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Monday, May 14, 2007

A Danish Copper Wedding Anniversary Party...

On Saturday evening Kathy and I were invited to a Danish couple's house to celebrate their 12 1/2 year anniversary. This is a traditional Danish thing - one explanation is that most couples don't make it to 25 years, so 12 1/2 is the new 25. Called a copper wedding, traditionally friends and family build the couple half an arch made from spruce (you get the other half when you reach your 25th). The arch is decorated with flowers and lights and positioned at the door of the home. In this case the half arch was cardboard, not spruce.

There were about 20 guests and the Christensens hired an Italian chef - Roberto - to do the cooking. It was really an amazing evening. Of the 20+ people, the only other American besides me and Kathy was the chef's wife, Sandra, and she is part native American. The guests were from Japan, South Africa, Malaysia, France and, of course, Denmark. There were probably others as well. The atmosphere was very reminicient to me of the old Tischler wedding receptions. It was very loud as we got deeper into the evening, and the wine flowed freely. The courses were served leisurely, with plenty of time for socializing (and more wine drinking) in between. After we found out how Mette and Jakob met we ended up going around the room and every couple told the story of how they met and how they got engaged. It was hilarious. Kathy and I agreed that it was the most fun we have had since moving to Prague. The hosts, the other guests, the food, the wine, the conversation...all was exquisite.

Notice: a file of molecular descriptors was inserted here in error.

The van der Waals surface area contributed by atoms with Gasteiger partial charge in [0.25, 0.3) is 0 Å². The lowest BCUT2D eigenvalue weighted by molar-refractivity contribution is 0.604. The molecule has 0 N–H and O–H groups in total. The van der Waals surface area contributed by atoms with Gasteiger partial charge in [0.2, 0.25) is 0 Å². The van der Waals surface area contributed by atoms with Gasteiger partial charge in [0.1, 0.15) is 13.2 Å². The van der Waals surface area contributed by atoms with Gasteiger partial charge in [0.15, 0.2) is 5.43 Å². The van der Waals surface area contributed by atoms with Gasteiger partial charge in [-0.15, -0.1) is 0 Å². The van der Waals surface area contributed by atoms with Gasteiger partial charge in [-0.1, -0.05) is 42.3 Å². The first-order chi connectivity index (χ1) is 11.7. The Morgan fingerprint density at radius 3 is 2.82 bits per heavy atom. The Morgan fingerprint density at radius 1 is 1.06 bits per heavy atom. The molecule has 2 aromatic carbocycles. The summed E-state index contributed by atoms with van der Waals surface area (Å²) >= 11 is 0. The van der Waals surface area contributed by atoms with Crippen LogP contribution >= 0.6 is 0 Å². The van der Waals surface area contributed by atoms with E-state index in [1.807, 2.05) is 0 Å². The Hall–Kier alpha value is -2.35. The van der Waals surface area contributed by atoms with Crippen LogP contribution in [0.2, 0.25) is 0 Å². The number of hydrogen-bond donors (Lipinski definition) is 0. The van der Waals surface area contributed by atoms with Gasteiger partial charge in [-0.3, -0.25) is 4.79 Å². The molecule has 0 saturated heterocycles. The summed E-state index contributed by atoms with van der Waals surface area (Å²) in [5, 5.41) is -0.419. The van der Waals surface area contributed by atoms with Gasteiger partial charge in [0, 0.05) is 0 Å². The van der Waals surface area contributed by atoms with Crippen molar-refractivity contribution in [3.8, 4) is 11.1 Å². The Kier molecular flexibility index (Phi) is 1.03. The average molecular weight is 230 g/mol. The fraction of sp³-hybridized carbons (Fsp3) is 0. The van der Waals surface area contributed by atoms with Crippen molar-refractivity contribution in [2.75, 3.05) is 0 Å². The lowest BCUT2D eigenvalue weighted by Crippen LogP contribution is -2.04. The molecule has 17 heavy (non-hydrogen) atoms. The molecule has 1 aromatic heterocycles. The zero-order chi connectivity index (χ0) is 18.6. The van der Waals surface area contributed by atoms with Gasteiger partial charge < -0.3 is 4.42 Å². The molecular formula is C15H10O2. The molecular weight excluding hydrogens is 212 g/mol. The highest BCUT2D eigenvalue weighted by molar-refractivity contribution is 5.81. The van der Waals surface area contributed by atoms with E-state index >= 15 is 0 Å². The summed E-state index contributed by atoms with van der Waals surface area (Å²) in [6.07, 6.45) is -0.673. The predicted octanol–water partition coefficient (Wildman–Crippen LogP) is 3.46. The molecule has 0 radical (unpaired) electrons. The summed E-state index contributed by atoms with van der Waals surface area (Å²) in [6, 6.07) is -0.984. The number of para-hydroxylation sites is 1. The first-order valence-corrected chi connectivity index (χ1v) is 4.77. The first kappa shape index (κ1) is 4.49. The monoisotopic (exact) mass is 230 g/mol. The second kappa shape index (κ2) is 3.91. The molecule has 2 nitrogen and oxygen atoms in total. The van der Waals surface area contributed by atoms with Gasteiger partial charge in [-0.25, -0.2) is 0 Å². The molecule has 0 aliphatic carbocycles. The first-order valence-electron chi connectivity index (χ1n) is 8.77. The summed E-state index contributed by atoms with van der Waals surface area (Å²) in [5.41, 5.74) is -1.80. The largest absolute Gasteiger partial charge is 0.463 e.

Here is Roberto with a few of his creations, including veal, pasta and beef.

Here is Kathy with Mette Christensen.

This is the happy couple, Jakob and Mette Christensen. Jakob gave a very moving toast to his wife that proclaimed his eternal love.

Here is Kathy with Marlinda and Mirgoul.

This is Jean Marie, from France (on the left) and Derek, from South Africa (on the right). Derek works for Pilsner Urquell brewery - how cool is that - and also worked in Moscow for a Russian brewery.

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